Chickens Cooked in Clay

This recipe is often called Robber or Brigands chicken. It involves a primitive cooking technique, but the end result is fantastic. I have been told that fish is also good fixed this way. The cooking time for fish would be a lot less.

You will need a small (3-4 lb) chicken, garlic and salt, grape leaves, a yard of cheese cloth, some string and clay.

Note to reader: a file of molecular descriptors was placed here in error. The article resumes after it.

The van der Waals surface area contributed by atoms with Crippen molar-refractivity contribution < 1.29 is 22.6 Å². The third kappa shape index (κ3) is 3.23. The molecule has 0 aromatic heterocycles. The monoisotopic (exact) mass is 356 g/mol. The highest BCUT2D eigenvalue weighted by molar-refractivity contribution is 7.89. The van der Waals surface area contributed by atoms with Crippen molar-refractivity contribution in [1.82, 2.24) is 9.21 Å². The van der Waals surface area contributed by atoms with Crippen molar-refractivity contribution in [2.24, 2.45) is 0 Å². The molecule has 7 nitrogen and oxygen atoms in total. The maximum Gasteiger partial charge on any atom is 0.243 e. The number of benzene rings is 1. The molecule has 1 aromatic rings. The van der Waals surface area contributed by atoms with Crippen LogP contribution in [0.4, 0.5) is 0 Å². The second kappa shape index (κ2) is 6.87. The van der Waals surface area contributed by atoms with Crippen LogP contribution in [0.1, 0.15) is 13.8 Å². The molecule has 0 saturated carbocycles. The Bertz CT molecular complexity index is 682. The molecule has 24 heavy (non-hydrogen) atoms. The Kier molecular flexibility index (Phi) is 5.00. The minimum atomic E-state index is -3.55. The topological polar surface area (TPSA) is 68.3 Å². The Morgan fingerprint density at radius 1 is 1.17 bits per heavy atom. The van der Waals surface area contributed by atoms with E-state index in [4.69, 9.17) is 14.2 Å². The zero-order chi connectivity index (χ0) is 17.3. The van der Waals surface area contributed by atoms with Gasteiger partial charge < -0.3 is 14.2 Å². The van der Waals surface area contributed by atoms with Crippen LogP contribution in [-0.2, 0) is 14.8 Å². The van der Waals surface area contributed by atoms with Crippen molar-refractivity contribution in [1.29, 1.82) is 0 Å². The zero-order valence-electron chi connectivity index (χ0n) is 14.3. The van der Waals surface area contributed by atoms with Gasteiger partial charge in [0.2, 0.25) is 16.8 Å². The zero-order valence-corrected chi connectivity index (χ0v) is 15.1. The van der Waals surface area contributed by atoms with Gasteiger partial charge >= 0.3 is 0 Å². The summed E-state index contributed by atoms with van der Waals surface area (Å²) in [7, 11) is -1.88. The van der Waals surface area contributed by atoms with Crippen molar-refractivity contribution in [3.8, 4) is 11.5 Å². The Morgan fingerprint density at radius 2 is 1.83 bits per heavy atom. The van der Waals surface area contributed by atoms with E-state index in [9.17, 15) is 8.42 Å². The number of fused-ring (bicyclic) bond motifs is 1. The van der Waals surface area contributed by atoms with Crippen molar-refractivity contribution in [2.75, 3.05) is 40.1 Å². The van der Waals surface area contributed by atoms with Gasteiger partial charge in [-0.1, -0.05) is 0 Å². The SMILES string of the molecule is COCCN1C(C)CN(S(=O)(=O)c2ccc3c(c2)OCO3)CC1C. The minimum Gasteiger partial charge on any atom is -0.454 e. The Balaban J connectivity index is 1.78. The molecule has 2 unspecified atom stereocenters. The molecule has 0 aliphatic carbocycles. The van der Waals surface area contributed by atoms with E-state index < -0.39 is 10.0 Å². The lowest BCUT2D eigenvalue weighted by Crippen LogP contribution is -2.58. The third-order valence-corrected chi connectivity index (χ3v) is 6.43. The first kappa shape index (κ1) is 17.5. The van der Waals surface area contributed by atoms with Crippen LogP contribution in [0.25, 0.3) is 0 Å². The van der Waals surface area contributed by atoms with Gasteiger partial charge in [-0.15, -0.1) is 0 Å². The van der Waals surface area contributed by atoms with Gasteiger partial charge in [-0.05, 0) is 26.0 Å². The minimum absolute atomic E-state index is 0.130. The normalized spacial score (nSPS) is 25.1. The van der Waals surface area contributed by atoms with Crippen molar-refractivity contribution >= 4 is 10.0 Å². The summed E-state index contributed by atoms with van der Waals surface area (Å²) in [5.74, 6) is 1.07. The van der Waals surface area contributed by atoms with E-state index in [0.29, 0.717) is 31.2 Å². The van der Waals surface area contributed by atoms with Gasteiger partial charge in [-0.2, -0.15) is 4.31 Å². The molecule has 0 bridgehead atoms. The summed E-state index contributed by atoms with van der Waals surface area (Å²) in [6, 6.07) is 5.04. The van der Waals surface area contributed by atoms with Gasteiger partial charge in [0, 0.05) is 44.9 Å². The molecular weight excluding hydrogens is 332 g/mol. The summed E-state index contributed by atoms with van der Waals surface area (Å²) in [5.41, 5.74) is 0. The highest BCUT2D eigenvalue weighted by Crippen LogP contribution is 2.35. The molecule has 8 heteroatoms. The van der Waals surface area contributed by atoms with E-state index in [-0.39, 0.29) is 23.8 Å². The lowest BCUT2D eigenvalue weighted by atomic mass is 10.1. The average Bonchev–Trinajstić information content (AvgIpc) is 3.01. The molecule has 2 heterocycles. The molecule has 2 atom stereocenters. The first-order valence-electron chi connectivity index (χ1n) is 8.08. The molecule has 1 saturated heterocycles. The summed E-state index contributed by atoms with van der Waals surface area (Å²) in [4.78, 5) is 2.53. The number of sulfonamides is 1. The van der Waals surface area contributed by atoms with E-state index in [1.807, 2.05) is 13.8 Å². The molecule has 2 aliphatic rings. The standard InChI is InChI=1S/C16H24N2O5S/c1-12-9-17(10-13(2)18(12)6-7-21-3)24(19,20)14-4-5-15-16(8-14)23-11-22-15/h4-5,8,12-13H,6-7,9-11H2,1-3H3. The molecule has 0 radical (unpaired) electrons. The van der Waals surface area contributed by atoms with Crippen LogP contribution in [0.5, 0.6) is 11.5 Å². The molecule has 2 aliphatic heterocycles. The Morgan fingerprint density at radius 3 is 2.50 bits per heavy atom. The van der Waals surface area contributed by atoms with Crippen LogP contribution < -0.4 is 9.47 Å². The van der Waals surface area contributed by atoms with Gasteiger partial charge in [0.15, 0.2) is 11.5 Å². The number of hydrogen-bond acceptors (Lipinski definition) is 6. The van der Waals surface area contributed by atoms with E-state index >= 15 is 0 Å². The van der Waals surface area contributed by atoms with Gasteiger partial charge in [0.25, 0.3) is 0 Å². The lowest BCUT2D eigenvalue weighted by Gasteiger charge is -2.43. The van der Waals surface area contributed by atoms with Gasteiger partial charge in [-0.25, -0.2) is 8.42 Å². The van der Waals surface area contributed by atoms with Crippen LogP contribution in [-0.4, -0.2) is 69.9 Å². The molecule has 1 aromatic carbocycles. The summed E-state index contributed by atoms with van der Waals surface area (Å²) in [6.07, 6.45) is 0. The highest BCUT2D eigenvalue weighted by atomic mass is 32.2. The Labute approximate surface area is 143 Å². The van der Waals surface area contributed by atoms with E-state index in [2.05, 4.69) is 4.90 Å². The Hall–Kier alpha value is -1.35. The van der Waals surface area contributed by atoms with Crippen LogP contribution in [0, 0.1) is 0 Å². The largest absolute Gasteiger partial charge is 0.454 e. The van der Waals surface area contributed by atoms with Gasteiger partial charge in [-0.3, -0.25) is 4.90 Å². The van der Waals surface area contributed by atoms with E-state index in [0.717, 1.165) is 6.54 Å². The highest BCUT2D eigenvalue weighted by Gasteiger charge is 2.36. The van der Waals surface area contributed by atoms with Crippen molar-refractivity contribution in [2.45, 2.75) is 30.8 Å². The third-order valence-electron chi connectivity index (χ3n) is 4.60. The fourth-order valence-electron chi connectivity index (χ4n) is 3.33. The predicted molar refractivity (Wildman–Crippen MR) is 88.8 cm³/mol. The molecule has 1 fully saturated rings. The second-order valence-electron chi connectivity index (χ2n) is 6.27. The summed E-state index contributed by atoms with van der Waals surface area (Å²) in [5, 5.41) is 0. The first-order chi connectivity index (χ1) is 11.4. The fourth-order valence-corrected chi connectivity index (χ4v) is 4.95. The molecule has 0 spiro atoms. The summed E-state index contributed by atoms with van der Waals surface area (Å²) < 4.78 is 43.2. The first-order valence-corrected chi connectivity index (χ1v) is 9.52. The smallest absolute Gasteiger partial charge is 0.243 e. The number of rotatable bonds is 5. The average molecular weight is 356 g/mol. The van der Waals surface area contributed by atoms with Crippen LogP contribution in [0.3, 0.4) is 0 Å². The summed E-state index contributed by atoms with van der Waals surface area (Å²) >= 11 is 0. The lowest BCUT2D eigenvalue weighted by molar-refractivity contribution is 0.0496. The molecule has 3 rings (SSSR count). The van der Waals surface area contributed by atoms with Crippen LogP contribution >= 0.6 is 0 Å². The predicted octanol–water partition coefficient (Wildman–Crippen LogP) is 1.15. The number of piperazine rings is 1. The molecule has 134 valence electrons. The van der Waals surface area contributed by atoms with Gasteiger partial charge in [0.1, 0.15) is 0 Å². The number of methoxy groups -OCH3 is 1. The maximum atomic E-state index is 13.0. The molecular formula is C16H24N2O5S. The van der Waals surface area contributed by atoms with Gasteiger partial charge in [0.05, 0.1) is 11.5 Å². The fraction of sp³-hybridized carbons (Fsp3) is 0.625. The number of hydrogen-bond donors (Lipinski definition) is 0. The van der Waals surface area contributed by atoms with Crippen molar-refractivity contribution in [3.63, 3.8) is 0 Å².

Rub the chicken with salt and garlic, both inside and out. spread the cheesecloth out and lay down a layer of grape leaves large enough to wrap around the whole chicken. If you have grape vines, great! If not, you can purchase grape leaves in specialty shops or grocery ethnic sections. Rinse them thoroughly in either case. Place the chicken in the middle of the leaves and wrap the leaves and cheesecloth around it. Secure it with the string to make a tight package. Now comes the good part. You can purchase pottery clay or dig your own. Mine came from a local construction site. Pat the clay into 1/2" thick 'pies' and plaster them on the chicken until it is covered completely. You can then place the chicken in the oven (350 for 2 hours) or you can place it in the coals of a fire for approximately the same amount of time. If you are not sure if the chicken has cooked enough, let it go a little longer. The clay will not be completely dry. When you think it is done, remove from the oven or fire, hit with a hammer to remove the clay, unwrap the cheesecloth and serve. I recommend trying this out first before springing it on a large group of people, as timing can be tricky. The end result is a really moist, tender chicken that literally melts in your mouth.


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